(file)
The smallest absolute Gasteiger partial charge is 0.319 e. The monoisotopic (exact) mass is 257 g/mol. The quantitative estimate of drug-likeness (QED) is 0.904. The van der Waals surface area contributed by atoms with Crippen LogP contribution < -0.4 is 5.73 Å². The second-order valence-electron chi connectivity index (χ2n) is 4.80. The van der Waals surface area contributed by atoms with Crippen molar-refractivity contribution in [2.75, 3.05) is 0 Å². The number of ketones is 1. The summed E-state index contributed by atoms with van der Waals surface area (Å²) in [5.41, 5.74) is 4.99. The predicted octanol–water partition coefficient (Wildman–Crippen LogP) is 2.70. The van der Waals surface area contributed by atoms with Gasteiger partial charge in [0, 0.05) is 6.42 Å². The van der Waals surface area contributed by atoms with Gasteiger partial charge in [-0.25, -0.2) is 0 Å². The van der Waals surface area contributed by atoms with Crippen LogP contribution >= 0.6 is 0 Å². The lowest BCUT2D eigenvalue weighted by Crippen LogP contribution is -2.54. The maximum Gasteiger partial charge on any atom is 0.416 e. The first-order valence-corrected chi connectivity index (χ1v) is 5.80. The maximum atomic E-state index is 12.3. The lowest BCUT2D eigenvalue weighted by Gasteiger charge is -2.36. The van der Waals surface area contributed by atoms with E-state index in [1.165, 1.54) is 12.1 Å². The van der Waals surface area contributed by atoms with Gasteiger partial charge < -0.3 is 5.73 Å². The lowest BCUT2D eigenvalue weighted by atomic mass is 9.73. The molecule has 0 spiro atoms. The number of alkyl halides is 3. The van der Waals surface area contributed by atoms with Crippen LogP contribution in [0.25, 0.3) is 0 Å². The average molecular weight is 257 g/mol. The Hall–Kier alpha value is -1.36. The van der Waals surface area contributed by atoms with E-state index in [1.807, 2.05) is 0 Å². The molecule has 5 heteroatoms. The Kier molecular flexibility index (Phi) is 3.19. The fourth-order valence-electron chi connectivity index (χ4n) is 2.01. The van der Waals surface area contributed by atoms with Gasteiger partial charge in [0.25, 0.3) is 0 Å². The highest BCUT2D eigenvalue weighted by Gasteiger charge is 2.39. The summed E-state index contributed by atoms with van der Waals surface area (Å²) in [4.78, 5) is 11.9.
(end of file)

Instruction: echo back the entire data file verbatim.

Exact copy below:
The smallest absolute Gasteiger partial charge is 0.319 e. The monoisotopic (exact) mass is 257 g/mol. The quantitative estimate of drug-likeness (QED) is 0.904. The van der Waals surface area contributed by atoms with Crippen LogP contribution < -0.4 is 5.73 Å². The second-order valence-electron chi connectivity index (χ2n) is 4.80. The van der Waals surface area contributed by atoms with Crippen molar-refractivity contribution in [2.75, 3.05) is 0 Å². The number of ketones is 1. The summed E-state index contributed by atoms with van der Waals surface area (Å²) in [5.41, 5.74) is 4.99. The predicted octanol–water partition coefficient (Wildman–Crippen LogP) is 2.70. The van der Waals surface area contributed by atoms with Gasteiger partial charge in [0, 0.05) is 6.42 Å². The van der Waals surface area contributed by atoms with Gasteiger partial charge in [-0.25, -0.2) is 0 Å². The van der Waals surface area contributed by atoms with Crippen LogP contribution >= 0.6 is 0 Å². The lowest BCUT2D eigenvalue weighted by Crippen LogP contribution is -2.54. The maximum Gasteiger partial charge on any atom is 0.416 e. The first-order valence-corrected chi connectivity index (χ1v) is 5.80. The maximum atomic E-state index is 12.3. The lowest BCUT2D eigenvalue weighted by Gasteiger charge is -2.36. The van der Waals surface area contributed by atoms with E-state index in [1.165, 1.54) is 12.1 Å². The van der Waals surface area contributed by atoms with Gasteiger partial charge < -0.3 is 5.73 Å². The lowest BCUT2D eigenvalue weighted by atomic mass is 9.73. The molecule has 0 spiro atoms. The number of alkyl halides is 3. The van der Waals surface area contributed by atoms with Crippen LogP contribution in [0.25, 0.3) is 0 Å². The average molecular weight is 257 g/mol. The Hall–Kier alpha value is -1.36. The van der Waals surface area contributed by atoms with E-state index in [1.807, 2.05) is 0 Å². The molecule has 5 heteroatoms. The Kier molecular flexibility index (Phi) is 3.19. The fourth-order valence-electron chi connectivity index (χ4n) is 2.01. The van der Waals surface area contributed by atoms with Gasteiger partial charge in [0.25, 0.3) is 0 Å². The highest BCUT2D eigenvalue weighted by Gasteiger charge is 2.39. The summed E-state index contributed by atoms with van der Waals surface area (Å²) in [4.78, 5) is 11.9.